Tarik Sedky is president of MN&P, a New York-based digital agency whose clients include Georgia-Pacific, Callaway Gardens and Grady Hospital, among others. Follow him @tariksed.
Data, math and real-time bidding are confounding traditional media buyers who favor tons of cash to pound TV networks, radio stations and publishers into pricing submission. Because now, in the online banner ad world at least, pricing leverage doesn’t automatically come from more money; instead it can come from information.
Let’s reminisce: “Mr. NBC, I’ve got an ungodly sum of Ford, Pizza Hut and Verizon ad money to spend this year,” our media buyer confides. “What’re you gonna do for me so I spend it with you?” To which the network sales chief says, “You’ll get our lowest price ever.”
“Say what?,” says our media buyer. “That’s 10% higher than CBS.” The network sales chief, of course, says he’ll do it for less, to which the media buyer says he’ll think about it.
By thinking, of course, he means squeezing. A few more visits to the other networks, a few more concessions and, voila! — the media buyer’s clients get lower pricing, he gets to keep his job another year, and loads of Americans get bombarded with car, pizza and wireless ads. This parade of ads passes before even those viewers who are too young to drive, hate pizza and will see the Eagles in the playoffs before they escape their current phone contracts.
He’s buying channel, which is audience in bulk. He buys the programs or magazines, and he shows the ads to all comers. Generally speaking, the more you buy, the less you pay. Wal-Mart suppliers understand this. No wonder media buying has consolidated over the years. A bigger cash horde translates into better deals.
Thankfully, for the rest of us, the new ways of buying media don’t favor the rich — mostly because we’re not buying media anymore; we’re buying audience, one by one, at auction, in real time.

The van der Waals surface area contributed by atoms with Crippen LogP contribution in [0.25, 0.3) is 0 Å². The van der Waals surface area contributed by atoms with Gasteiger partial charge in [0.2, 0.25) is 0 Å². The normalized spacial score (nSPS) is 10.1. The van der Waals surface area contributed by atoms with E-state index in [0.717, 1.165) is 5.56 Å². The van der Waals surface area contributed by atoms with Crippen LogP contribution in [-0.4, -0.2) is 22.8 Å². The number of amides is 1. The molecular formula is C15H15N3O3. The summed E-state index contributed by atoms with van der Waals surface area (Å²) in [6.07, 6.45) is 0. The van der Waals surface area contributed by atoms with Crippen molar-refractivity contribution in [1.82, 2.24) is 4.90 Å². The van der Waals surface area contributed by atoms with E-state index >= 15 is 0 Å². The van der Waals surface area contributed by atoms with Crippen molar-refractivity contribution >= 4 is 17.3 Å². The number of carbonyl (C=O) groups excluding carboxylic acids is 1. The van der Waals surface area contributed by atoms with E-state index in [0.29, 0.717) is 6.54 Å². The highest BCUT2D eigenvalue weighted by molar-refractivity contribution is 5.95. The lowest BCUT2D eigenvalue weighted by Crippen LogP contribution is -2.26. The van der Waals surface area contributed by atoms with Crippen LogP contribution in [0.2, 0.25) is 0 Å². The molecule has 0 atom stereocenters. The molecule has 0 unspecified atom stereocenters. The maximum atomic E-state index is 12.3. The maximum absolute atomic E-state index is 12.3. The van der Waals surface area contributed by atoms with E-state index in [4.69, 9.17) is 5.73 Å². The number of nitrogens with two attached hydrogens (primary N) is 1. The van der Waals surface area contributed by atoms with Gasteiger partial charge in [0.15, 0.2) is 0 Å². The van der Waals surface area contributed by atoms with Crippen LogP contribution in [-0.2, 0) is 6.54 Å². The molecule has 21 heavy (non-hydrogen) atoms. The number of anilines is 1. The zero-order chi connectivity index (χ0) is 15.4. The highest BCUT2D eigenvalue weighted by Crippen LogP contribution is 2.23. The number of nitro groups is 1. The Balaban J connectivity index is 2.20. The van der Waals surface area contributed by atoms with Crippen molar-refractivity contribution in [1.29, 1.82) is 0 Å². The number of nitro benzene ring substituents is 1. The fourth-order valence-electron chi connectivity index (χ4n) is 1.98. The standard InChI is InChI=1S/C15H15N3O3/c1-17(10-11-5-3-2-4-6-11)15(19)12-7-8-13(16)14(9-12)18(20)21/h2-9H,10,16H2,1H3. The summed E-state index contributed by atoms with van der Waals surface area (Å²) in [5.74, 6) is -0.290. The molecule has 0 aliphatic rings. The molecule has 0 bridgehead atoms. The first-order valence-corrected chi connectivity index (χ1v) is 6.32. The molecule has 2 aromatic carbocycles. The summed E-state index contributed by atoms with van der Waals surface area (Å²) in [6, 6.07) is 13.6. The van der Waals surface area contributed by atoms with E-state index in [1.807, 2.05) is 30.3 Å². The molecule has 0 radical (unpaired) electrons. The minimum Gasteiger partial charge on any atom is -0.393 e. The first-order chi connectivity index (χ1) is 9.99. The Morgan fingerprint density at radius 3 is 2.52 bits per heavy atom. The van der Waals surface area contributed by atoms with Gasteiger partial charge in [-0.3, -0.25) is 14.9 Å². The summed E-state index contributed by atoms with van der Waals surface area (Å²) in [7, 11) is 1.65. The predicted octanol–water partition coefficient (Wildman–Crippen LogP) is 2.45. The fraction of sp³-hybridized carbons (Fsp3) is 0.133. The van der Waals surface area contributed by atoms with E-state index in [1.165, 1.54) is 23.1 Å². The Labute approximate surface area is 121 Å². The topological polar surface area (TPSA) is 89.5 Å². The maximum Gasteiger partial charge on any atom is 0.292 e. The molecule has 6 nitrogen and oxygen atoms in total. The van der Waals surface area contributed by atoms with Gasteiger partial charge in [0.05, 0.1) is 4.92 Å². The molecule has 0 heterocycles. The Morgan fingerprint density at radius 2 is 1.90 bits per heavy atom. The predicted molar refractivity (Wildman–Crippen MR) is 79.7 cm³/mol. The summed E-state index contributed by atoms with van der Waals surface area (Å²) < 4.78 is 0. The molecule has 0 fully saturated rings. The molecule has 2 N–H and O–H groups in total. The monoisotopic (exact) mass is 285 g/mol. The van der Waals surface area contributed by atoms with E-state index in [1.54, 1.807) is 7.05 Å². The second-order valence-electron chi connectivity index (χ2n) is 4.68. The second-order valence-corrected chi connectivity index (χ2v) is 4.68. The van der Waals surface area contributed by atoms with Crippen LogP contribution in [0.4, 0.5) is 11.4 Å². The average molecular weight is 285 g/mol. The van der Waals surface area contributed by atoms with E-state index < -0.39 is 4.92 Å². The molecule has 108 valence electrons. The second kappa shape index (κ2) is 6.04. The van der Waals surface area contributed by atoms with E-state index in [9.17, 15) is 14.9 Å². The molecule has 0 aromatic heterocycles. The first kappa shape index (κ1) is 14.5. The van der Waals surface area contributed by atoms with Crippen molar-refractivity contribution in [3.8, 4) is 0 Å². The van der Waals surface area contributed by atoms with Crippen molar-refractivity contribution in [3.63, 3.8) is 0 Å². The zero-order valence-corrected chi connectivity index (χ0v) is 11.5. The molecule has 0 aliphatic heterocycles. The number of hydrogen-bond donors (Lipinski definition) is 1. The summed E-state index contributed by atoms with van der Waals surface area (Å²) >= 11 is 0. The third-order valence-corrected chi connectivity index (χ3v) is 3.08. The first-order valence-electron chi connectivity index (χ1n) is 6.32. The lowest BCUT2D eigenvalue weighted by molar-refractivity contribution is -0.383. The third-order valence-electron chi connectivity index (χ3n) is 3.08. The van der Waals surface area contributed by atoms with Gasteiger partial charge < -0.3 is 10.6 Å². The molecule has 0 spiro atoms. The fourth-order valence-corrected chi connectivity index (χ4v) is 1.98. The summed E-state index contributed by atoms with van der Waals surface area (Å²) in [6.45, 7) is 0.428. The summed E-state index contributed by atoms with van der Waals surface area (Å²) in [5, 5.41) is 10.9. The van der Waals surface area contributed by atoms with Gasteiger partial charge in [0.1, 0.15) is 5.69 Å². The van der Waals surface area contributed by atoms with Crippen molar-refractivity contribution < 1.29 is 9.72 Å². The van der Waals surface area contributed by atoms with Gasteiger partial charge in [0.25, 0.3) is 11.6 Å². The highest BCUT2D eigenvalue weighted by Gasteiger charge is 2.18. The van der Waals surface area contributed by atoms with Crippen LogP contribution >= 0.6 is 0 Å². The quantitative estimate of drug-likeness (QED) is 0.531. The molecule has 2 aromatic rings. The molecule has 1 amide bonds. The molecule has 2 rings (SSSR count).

Granted, this happens today in a pretty small corner of the media world –- about $2 billion worth of RTB display advertising in the U.S., according to eMarketer. But where the numbers may be small, the impact is profound.
The most important question in an auction is: What’s it worth to you? In thinking about auctions, emotion can influence perceived value and pricing. But here we’re talking about the auction of browser cookies, representing anonymous Internet surfers, 20 billion or so times a day, a few milliseconds at a time. It’s about as emotional as an acre of soil.
When a brand bids for the right to serve a banner ad to someone, as they do in RTB display ad buys, the question is: What’s the person worth to the brand? It all boils down to propensity; how likely is the person to behave in the desired way? That’s where information comes in handy, along with some powerful math.
The more you know about the person and the better your predictive models are, the more accurately you can define the person’s value to you. Knowing that value, you know you’re winning when you pay less than that. And if your information and modeling is better than everyone else’s, you’ll win more than your fair share at an auction.
It’s information leverage creating performance advantage — and you don’t need a ton of money to get it.
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